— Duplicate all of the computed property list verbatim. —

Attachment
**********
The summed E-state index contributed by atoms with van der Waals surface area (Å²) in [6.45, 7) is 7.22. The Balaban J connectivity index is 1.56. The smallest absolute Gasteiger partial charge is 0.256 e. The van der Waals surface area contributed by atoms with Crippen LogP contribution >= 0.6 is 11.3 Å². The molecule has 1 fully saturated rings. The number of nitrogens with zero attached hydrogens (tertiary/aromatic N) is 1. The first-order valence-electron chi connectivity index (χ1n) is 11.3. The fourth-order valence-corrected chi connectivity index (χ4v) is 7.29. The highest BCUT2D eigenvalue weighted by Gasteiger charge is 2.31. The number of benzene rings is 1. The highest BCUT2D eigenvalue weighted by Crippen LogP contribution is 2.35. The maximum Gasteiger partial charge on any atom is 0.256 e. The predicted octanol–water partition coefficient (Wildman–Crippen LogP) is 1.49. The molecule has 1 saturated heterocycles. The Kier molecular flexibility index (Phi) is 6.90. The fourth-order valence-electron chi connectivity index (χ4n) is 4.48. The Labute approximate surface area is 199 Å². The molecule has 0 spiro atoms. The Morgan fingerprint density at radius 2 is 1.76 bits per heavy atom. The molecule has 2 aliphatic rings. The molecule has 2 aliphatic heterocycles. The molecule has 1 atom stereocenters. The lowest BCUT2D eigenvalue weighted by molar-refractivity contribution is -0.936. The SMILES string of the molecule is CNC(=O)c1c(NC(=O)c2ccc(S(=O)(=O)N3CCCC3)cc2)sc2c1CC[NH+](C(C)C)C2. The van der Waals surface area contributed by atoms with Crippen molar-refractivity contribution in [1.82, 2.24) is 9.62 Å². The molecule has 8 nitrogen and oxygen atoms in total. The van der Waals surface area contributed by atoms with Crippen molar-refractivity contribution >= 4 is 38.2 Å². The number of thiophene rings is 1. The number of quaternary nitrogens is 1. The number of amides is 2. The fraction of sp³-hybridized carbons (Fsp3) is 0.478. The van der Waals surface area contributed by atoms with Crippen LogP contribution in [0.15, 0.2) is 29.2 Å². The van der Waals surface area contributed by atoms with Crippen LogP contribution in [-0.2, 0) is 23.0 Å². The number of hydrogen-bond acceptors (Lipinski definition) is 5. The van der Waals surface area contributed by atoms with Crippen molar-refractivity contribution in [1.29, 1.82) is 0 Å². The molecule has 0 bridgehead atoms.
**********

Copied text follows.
The summed E-state index contributed by atoms with van der Waals surface area (Å²) in [6.45, 7) is 7.22. The Balaban J connectivity index is 1.56. The smallest absolute Gasteiger partial charge is 0.256 e. The van der Waals surface area contributed by atoms with Crippen LogP contribution >= 0.6 is 11.3 Å². The molecule has 1 fully saturated rings. The number of nitrogens with zero attached hydrogens (tertiary/aromatic N) is 1. The first-order valence-electron chi connectivity index (χ1n) is 11.3. The fourth-order valence-corrected chi connectivity index (χ4v) is 7.29. The highest BCUT2D eigenvalue weighted by Gasteiger charge is 2.31. The number of benzene rings is 1. The highest BCUT2D eigenvalue weighted by Crippen LogP contribution is 2.35. The maximum Gasteiger partial charge on any atom is 0.256 e. The predicted octanol–water partition coefficient (Wildman–Crippen LogP) is 1.49. The molecule has 1 saturated heterocycles. The Kier molecular flexibility index (Phi) is 6.90. The fourth-order valence-electron chi connectivity index (χ4n) is 4.48. The Labute approximate surface area is 199 Å². The molecule has 0 spiro atoms. The Morgan fingerprint density at radius 2 is 1.76 bits per heavy atom. The molecule has 2 aliphatic rings. The molecule has 2 aliphatic heterocycles. The molecule has 1 atom stereocenters. The lowest BCUT2D eigenvalue weighted by molar-refractivity contribution is -0.936. The SMILES string of the molecule is CNC(=O)c1c(NC(=O)c2ccc(S(=O)(=O)N3CCCC3)cc2)sc2c1CC[NH+](C(C)C)C2. The van der Waals surface area contributed by atoms with Crippen molar-refractivity contribution in [1.82, 2.24) is 9.62 Å². The molecule has 8 nitrogen and oxygen atoms in total. The van der Waals surface area contributed by atoms with Crippen molar-refractivity contribution >= 4 is 38.2 Å². The number of thiophene rings is 1. The number of quaternary nitrogens is 1. The number of amides is 2. The fraction of sp³-hybridized carbons (Fsp3) is 0.478. The van der Waals surface area contributed by atoms with Crippen LogP contribution in [0.15, 0.2) is 29.2 Å². The van der Waals surface area contributed by atoms with Crippen LogP contribution in [-0.2, 0) is 23.0 Å². The number of hydrogen-bond acceptors (Lipinski definition) is 5. The van der Waals surface area contributed by atoms with Crippen molar-refractivity contribution in [1.29, 1.82) is 0 Å². The molecule has 0 bridgehead atoms.